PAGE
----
Originally published in the New York Times by Jacob Kushner
The first time I saw the famous Fabienne Jean, she was limping toward me, slowly, but with the unmistakable elegance of the dancer that she was. Two years had passed since American donors and American media had turned Fabienne into a symbol of recovery from the devastating earthquake that struck Haiti in 2010. Well-wishers had promised her everything from a new house and an American visa to her own dance academy. At the time she was still hopeful; none of it, however, would come to pass.
The last time I saw the famous Fabienne Jean, she was sitting idle in her basement apartment in Port-au-Prince, unable to work, unable to dance, still nostalgic about her brief encounter with American generosity. She took out her phone and flipped through photos. “Did you see this one, Jacob?” she laughed, showing me a photo of her posing on a Florida beach. Eleven months later, she was dead.
Before the disaster, Fabienne, a performer at Haiti’s National Theater, had danced onstage with some of the country’s biggest bands and donned extravagant outfits to march in Carnival parades. But the earthquake sent a wall of concrete crashing down on top of Fabienne, crushing her right leg. To save her life, American doctors, flown in from New York, amputated below the knee. Fabienne thought she would never dance again.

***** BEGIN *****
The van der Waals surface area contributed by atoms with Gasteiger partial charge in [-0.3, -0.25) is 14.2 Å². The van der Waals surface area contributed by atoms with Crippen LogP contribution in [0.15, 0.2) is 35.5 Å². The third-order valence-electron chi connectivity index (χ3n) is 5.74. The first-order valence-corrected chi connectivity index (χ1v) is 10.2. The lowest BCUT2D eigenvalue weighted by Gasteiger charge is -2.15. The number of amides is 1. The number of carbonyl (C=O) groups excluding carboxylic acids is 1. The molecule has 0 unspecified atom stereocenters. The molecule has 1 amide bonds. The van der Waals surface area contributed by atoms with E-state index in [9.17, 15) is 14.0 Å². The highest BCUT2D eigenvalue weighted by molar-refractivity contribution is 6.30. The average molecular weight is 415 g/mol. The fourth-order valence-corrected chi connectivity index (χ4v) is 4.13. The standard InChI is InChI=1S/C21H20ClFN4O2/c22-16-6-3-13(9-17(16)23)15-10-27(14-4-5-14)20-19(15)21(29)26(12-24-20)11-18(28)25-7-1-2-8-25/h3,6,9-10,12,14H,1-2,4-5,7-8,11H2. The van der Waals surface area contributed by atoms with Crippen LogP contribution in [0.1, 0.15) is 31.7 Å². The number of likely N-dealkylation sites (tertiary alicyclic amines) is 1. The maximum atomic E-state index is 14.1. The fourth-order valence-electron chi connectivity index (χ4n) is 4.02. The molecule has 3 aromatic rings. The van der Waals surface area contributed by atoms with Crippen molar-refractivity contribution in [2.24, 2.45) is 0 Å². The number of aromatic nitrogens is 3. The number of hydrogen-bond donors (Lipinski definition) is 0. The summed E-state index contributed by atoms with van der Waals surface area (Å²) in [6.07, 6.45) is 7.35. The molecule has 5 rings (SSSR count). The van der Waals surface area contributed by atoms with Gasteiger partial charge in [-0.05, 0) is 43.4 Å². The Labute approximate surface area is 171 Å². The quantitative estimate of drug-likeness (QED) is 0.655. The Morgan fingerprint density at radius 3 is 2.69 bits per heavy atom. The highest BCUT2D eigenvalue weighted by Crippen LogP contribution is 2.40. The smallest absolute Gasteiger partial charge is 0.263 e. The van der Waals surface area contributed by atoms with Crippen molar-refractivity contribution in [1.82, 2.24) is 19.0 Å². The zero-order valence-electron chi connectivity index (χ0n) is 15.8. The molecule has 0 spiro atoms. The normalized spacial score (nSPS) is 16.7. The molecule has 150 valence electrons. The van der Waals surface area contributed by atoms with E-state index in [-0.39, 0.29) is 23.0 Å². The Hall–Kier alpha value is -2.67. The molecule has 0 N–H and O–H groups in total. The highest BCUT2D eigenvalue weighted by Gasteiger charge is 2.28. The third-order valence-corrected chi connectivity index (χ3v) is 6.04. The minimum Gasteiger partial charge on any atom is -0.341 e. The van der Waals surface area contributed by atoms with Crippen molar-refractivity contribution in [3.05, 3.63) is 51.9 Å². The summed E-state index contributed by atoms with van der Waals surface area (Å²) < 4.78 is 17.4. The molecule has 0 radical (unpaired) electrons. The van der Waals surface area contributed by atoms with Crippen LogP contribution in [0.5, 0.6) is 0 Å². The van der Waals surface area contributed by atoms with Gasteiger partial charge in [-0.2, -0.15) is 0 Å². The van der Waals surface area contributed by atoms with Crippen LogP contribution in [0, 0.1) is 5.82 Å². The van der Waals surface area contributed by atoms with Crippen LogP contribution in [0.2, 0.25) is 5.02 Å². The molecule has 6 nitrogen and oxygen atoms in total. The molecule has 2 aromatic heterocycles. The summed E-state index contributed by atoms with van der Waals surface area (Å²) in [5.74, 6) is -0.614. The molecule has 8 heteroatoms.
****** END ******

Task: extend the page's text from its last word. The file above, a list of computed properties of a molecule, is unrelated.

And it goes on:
Then, a few weeks later, a man from New Hampshire promised her otherwise. The owner of a prosthetics company, he’d traveled to Haiti to help the earthquake’s amputees. He was taken by Fabienne’s sanguine spirit, and told her he would help.
The world was desperate for good news from Haiti. The earthquake had killed somewhere between 46,000 and 316,000 people, most in a matter of minutes, making it one of the deadliest natural disasters in modern history. Fabienne was one of countless survivors who were injured, and one of 1.5 million people — almost 15 percent of the population — displaced from their homes.
Americans were moved by Haiti’s pain. A Pew survey found that half of all Americans donated or planned to donate money to help Haiti recover. For its part, the United States government pledged an incredible $4.4 billion in aid money; by comparison, it pledged just $350 million following the Indian Ocean earthquake that had killed 230,000 and displaced 1.7 million six years earlier.
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